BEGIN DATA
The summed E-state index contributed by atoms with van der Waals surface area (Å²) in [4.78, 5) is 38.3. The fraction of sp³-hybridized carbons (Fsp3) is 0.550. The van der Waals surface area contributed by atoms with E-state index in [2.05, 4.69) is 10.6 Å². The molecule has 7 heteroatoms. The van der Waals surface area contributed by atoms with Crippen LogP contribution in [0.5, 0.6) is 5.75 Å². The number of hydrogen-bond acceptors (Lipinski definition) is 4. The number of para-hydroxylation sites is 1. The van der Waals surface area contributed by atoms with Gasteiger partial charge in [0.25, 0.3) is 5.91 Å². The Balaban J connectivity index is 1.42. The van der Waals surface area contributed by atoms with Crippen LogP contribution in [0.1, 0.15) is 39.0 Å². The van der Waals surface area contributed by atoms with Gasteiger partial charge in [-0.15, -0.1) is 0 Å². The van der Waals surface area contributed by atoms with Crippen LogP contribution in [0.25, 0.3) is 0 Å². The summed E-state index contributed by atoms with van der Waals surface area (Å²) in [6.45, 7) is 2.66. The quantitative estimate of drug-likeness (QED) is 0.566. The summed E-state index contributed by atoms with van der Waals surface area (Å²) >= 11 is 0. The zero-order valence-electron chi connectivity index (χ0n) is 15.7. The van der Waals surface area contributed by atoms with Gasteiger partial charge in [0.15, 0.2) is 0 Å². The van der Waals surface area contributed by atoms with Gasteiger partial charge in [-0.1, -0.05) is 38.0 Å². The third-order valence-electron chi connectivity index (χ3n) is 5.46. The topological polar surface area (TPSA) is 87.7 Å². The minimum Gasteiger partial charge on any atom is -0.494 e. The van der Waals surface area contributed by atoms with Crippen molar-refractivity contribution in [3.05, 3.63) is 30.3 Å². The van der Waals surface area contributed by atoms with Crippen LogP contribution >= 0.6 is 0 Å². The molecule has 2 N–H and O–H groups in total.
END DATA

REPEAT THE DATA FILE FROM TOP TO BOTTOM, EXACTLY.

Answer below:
The summed E-state index contributed by atoms with van der Waals surface area (Å²) in [4.78, 5) is 38.3. The fraction of sp³-hybridized carbons (Fsp3) is 0.550. The van der Waals surface area contributed by atoms with E-state index in [2.05, 4.69) is 10.6 Å². The molecule has 7 heteroatoms. The van der Waals surface area contributed by atoms with Crippen LogP contribution in [0.5, 0.6) is 5.75 Å². The number of hydrogen-bond acceptors (Lipinski definition) is 4. The number of para-hydroxylation sites is 1. The van der Waals surface area contributed by atoms with Gasteiger partial charge in [0.25, 0.3) is 5.91 Å². The Balaban J connectivity index is 1.42. The van der Waals surface area contributed by atoms with Crippen LogP contribution in [0.1, 0.15) is 39.0 Å². The van der Waals surface area contributed by atoms with Gasteiger partial charge in [-0.15, -0.1) is 0 Å². The van der Waals surface area contributed by atoms with Crippen LogP contribution in [0.25, 0.3) is 0 Å². The summed E-state index contributed by atoms with van der Waals surface area (Å²) in [6.45, 7) is 2.66. The quantitative estimate of drug-likeness (QED) is 0.566. The summed E-state index contributed by atoms with van der Waals surface area (Å²) >= 11 is 0. The zero-order valence-electron chi connectivity index (χ0n) is 15.7. The van der Waals surface area contributed by atoms with Gasteiger partial charge in [0.15, 0.2) is 0 Å². The van der Waals surface area contributed by atoms with Gasteiger partial charge in [-0.1, -0.05) is 38.0 Å². The third-order valence-electron chi connectivity index (χ3n) is 5.46. The topological polar surface area (TPSA) is 87.7 Å². The minimum Gasteiger partial charge on any atom is -0.494 e. The van der Waals surface area contributed by atoms with Crippen molar-refractivity contribution in [3.05, 3.63) is 30.3 Å². The van der Waals surface area contributed by atoms with Crippen LogP contribution >= 0.6 is 0 Å². The molecule has 2 N–H and O–H groups in total.